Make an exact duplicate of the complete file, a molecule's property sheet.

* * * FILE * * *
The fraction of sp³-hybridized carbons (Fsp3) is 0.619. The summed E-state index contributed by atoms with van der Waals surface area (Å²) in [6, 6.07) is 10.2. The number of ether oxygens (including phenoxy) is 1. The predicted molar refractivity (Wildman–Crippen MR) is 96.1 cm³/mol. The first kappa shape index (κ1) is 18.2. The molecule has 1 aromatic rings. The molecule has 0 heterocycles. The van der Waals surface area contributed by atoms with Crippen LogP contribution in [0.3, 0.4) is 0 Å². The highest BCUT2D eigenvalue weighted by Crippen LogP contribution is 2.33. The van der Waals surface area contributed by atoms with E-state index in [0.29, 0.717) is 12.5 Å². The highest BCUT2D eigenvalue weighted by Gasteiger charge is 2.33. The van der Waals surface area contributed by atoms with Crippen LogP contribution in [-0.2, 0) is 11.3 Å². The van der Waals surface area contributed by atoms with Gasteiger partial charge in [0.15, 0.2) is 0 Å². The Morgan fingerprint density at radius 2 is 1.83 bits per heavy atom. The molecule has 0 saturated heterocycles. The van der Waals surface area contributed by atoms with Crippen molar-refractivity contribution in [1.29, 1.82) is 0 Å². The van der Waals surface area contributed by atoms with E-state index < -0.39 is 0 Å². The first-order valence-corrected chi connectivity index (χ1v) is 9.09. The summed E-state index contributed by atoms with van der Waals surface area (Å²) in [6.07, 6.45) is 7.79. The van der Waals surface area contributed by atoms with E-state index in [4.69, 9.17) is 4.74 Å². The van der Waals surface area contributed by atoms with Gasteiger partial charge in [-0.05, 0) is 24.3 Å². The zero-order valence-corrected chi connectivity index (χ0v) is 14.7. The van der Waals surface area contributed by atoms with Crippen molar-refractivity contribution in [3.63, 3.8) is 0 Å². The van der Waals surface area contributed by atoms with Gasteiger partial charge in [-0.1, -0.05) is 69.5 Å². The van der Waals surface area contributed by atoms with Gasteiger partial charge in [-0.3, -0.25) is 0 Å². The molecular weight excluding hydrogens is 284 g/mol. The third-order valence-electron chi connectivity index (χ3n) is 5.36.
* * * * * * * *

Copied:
The fraction of sp³-hybridized carbons (Fsp3) is 0.619. The summed E-state index contributed by atoms with van der Waals surface area (Å²) in [6, 6.07) is 10.2. The number of ether oxygens (including phenoxy) is 1. The predicted molar refractivity (Wildman–Crippen MR) is 96.1 cm³/mol. The first kappa shape index (κ1) is 18.2. The molecule has 1 aromatic rings. The molecule has 0 heterocycles. The van der Waals surface area contributed by atoms with Crippen LogP contribution in [0.3, 0.4) is 0 Å². The highest BCUT2D eigenvalue weighted by Crippen LogP contribution is 2.33. The van der Waals surface area contributed by atoms with E-state index in [0.29, 0.717) is 12.5 Å². The highest BCUT2D eigenvalue weighted by Gasteiger charge is 2.33. The van der Waals surface area contributed by atoms with Crippen LogP contribution in [-0.2, 0) is 11.3 Å². The van der Waals surface area contributed by atoms with Gasteiger partial charge in [0.15, 0.2) is 0 Å². The Morgan fingerprint density at radius 2 is 1.83 bits per heavy atom. The molecule has 0 saturated heterocycles. The van der Waals surface area contributed by atoms with Crippen molar-refractivity contribution in [1.29, 1.82) is 0 Å². The van der Waals surface area contributed by atoms with E-state index < -0.39 is 0 Å². The first-order valence-corrected chi connectivity index (χ1v) is 9.09. The summed E-state index contributed by atoms with van der Waals surface area (Å²) in [6.07, 6.45) is 7.79. The van der Waals surface area contributed by atoms with E-state index in [4.69, 9.17) is 4.74 Å². The van der Waals surface area contributed by atoms with Gasteiger partial charge in [-0.05, 0) is 24.3 Å². The zero-order valence-corrected chi connectivity index (χ0v) is 14.7. The van der Waals surface area contributed by atoms with Crippen molar-refractivity contribution in [3.63, 3.8) is 0 Å². The van der Waals surface area contributed by atoms with Gasteiger partial charge in [-0.1, -0.05) is 69.5 Å². The van der Waals surface area contributed by atoms with Gasteiger partial charge in [-0.3, -0.25) is 0 Å². The molecular weight excluding hydrogens is 284 g/mol. The third-order valence-electron chi connectivity index (χ3n) is 5.36.